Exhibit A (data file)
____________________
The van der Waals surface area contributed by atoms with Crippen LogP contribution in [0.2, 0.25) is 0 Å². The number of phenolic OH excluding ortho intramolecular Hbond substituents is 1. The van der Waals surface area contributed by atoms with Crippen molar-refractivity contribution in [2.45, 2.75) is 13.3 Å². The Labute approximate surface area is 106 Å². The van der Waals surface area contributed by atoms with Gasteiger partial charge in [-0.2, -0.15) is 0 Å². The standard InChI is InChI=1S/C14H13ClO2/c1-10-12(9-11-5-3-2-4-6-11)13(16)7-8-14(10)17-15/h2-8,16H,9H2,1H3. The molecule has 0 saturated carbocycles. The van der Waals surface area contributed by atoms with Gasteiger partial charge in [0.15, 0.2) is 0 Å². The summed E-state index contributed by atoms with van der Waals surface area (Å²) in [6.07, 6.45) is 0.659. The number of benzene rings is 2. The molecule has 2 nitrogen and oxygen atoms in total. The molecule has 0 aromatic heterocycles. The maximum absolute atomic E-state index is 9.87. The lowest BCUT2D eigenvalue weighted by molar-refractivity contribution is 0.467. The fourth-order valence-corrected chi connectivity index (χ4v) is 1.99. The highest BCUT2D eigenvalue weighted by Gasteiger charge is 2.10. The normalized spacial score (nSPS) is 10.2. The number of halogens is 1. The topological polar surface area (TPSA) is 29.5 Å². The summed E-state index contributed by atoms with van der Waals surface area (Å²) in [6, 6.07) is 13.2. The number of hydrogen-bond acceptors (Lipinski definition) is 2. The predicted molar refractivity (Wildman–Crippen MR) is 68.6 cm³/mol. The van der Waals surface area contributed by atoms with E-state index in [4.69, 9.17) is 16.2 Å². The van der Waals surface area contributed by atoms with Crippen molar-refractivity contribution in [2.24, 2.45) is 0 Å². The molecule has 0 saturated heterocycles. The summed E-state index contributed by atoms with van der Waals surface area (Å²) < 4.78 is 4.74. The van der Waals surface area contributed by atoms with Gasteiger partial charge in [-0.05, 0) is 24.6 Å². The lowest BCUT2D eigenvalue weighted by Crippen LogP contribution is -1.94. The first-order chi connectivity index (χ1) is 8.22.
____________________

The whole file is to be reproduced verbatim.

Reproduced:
The van der Waals surface area contributed by atoms with Crippen LogP contribution in [0.2, 0.25) is 0 Å². The number of phenolic OH excluding ortho intramolecular Hbond substituents is 1. The van der Waals surface area contributed by atoms with Crippen molar-refractivity contribution in [2.45, 2.75) is 13.3 Å². The Labute approximate surface area is 106 Å². The van der Waals surface area contributed by atoms with Gasteiger partial charge in [-0.2, -0.15) is 0 Å². The standard InChI is InChI=1S/C14H13ClO2/c1-10-12(9-11-5-3-2-4-6-11)13(16)7-8-14(10)17-15/h2-8,16H,9H2,1H3. The molecule has 0 saturated carbocycles. The van der Waals surface area contributed by atoms with Gasteiger partial charge in [0.15, 0.2) is 0 Å². The summed E-state index contributed by atoms with van der Waals surface area (Å²) in [6.07, 6.45) is 0.659. The number of benzene rings is 2. The molecule has 2 nitrogen and oxygen atoms in total. The molecule has 0 aromatic heterocycles. The maximum absolute atomic E-state index is 9.87. The lowest BCUT2D eigenvalue weighted by molar-refractivity contribution is 0.467. The fourth-order valence-corrected chi connectivity index (χ4v) is 1.99. The highest BCUT2D eigenvalue weighted by Gasteiger charge is 2.10. The normalized spacial score (nSPS) is 10.2. The number of halogens is 1. The topological polar surface area (TPSA) is 29.5 Å². The summed E-state index contributed by atoms with van der Waals surface area (Å²) in [6, 6.07) is 13.2. The number of hydrogen-bond acceptors (Lipinski definition) is 2. The predicted molar refractivity (Wildman–Crippen MR) is 68.6 cm³/mol. The van der Waals surface area contributed by atoms with E-state index in [4.69, 9.17) is 16.2 Å². The van der Waals surface area contributed by atoms with Crippen molar-refractivity contribution in [2.24, 2.45) is 0 Å². The molecule has 0 saturated heterocycles. The summed E-state index contributed by atoms with van der Waals surface area (Å²) < 4.78 is 4.74. The van der Waals surface area contributed by atoms with Gasteiger partial charge in [-0.05, 0) is 24.6 Å². The lowest BCUT2D eigenvalue weighted by Crippen LogP contribution is -1.94. The first-order chi connectivity index (χ1) is 8.22.